Each week, Inside Addiction rounds up the biggest news and trends related to mental health and addiction. For the first full week of November, the top stories include: new details about rapper Mac Miller’s death, how Ohio could use medical marijuana to treat opioid addiction and how exposure to the 9/11 terrorist attacks are linked to severe substance use.
More Information Revealed Regarding Mac Miller’s Death
A Los Angeles County coroner said that rapper Mac Miller died in September from an overdose that included three substances in his system.
Fentanyl is a synthetic opioid that is 50 times stronger than heroin and is often used by accident as fentanyl shares a resemblance to other substances. [KDVR]
Ohio Could Use Medical Marijuana for Treating Opioid Addiction
An Ohio medical expert is pushing the state’s government to consider allowing marijuana as a treatment for opioid addiction.
The Midwestern state continues to struggle with overdose deaths related to opioids. Ohio’s overdose death rate jumped from 24.6 to 39.1 between 2014 and 2016, in large part due to the rising prevalence of fentanyl and heroin use. Dr. Stuart Leeds is researching data related to medical marijuana as a treatment tool for addiction in hopes of solving the overdose crisis, and he plans to send that information to the State Medical Board of Ohio.
“Patients have been conducting their own self-experiments on a variety of street drugs for decades,” said Leeds who teaches family medicine at Wright State University outside of Dayton. “They know more about what marijuana will do for their chronic pain and addiction problems than we do.” [Boston Globe]
Exposure to 9/11 Tragedy Raises Risk of Drug and Alcohol Abuse
The New York City Department of Health and Mental Hygiene released a new study that suggests people directly exposed to the 9/11 terrorist attacks, have an increased risk of abusing or dying from drugs or alcohol.
“Following a major disaster, alcohol- and drug-related mortality may be increased,” said Dr. Jim Cone and other colleagues from the department.
The study included more than 71,000 people who were exposed to the 9/11 attacks and all of them were enrolled in the World Trade Center Health Registry. The results of the study indicate that many participants suffered from post-traumatic stress disorder. They were two times more likely to abuse drugs or alcohol than people not exposed to the attacks. [HealthDaily]
New Zealand Gangs Pushing Meth Over Weed
Research revealed that gangs in New Zealand are targeting small towns and rural areas in the country for meth distribution.
According to the research, which was revealed at a conference on drugs and alcohol in New Zealand, meth is more available than cannabis in these areas. The study was called “Determinants of High Availability of Methamphetamine, Cannabis, LSD and Ecstasy in New Zealand”. The findings show that compared to areas with little or no meth, cannabis was not as available in areas where meth was prevalent. [Newshub]
Adolescent Cannabis Use Alters Mental Development
Researchers at the University of Illinois Chicago explain that adolescent marijuana use can alter the functionality of neurons in the brain areas that are related to decision-making and planning.
The data was revealed at Neuroscience 2018, which is the annual meeting of the Society for Neuroscience. The researchers studied animals and the structural development of their prefrontal cortex. Animals exposed to a synthetic cannabinoid showed a reduction in development around their inhibitory cells. [ScienceDaily]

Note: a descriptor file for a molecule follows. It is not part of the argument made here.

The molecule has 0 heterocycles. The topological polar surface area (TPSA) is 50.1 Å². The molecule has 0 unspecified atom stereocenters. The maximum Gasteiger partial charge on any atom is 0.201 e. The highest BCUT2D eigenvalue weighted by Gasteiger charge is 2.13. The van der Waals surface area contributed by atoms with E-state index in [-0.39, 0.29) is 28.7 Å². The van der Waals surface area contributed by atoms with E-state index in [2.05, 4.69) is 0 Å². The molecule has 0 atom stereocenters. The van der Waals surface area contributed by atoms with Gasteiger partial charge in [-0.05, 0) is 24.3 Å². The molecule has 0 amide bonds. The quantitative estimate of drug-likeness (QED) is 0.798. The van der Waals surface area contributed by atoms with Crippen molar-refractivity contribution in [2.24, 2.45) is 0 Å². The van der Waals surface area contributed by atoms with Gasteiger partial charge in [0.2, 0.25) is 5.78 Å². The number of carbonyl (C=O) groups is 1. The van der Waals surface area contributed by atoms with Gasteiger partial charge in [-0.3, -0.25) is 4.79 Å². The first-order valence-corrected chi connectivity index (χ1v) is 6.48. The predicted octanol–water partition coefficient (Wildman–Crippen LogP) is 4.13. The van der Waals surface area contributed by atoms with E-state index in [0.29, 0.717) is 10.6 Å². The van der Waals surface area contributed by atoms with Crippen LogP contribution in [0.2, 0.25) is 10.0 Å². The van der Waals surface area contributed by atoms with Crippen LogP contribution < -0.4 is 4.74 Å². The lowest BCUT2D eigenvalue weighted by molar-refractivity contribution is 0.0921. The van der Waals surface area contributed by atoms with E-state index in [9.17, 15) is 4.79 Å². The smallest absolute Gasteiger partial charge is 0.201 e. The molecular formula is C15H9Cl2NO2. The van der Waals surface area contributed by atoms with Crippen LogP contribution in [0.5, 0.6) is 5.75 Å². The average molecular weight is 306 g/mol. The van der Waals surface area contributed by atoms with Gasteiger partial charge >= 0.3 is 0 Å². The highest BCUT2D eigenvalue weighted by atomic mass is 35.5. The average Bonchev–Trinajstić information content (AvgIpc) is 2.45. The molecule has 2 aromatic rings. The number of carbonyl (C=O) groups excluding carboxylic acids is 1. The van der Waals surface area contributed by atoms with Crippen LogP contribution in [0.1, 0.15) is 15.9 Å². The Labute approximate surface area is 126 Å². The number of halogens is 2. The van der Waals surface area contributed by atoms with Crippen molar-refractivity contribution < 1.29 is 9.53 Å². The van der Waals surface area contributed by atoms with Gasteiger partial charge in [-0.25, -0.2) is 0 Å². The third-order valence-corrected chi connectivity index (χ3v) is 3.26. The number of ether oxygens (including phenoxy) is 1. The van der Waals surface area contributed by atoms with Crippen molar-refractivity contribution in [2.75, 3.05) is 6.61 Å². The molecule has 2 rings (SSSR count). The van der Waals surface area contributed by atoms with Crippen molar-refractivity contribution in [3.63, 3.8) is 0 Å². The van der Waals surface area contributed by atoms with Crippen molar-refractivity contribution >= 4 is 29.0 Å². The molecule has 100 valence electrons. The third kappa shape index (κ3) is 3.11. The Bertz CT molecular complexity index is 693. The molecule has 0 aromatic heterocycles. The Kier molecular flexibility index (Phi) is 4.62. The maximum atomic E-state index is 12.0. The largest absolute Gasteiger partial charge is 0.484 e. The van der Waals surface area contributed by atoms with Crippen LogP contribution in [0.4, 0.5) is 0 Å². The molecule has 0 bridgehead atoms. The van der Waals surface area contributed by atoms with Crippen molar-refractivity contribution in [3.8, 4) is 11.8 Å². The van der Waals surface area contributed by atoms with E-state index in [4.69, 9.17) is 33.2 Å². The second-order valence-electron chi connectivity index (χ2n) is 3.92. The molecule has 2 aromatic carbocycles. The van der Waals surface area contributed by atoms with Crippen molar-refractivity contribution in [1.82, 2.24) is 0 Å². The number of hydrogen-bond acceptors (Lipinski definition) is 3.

Mental Health-Related ER Visits Rising Among Children
A study that tracked emergency room visits from 2012 to 2016 found that the number of children who went to the ER for mental health issues dramatically increased in that timeframe.
In 2012, there were 50.4 emergency room visits due to mental health concerns per 100,000 children. In 2016, the number was up to 78.5 emergency room visits per 100,000 children. That figure falls between 2 percent and 5 percent of all emergency room visits involving children. In the United States, an estimated 1.7 million children have a psychiatric disorder. [Tech Times]
More College Students Receiving Treatment for Mental Health Disorders
The American Psychiatric Association revealed that the number of college students being diagnosed and treated for mental health struggles is rising. A survey of 155,000 students across 196 campuses found that around 34 percent of students in 2017 were treated for a mental health disorder. In 2007, only 19 percent received treatment.
Climate Change Can Impact Our Mental Health
Significant alterations in the world’s climate, including rising temperatures and more hurricanes, can increase the prevalence of mental health disorders in the United States. A new study explains that mental struggles will worsen as the climate continues to warm.
The study included 2 million U.S. residents who were surveyed from 2000 to 2012 and found that a 1-degree-Celsius average temperature increase over a five-year period was linked to a 2-percent increase in mental health issues. That equals to nearly 2 million additional people struggling with mental health disorders. [PsychologyToday]
- Marijuana Laws During the 2018 Midterms - November 13, 2018
- Beyond Rehab: Recovery Resources to Help You Today - November 9, 2018
- Inside Addiction, Nov. 3–9: Mac Miller Death Details, Marijuana for Opioid Addiction Treatment - November 9, 2018
- World Kindness Day 2018: A Chance to Prioritize Empathy - November 3, 2018
- Inside Addiction for the Week of Oct. 29–Nov. 2 - November 2, 2018
- The Weight of Rejection: Linking LGBTQ+ and PTSD - October 10, 2018
- Do Men or Women Use Drugs More Often in College? - October 8, 2018
- Are Benzos the New Opioids in America? - October 5, 2018
- Reasons for Substance Use in College - October 1, 2018
- Childhood Bullying Can Lead to Problems as an Adult - September 25, 2018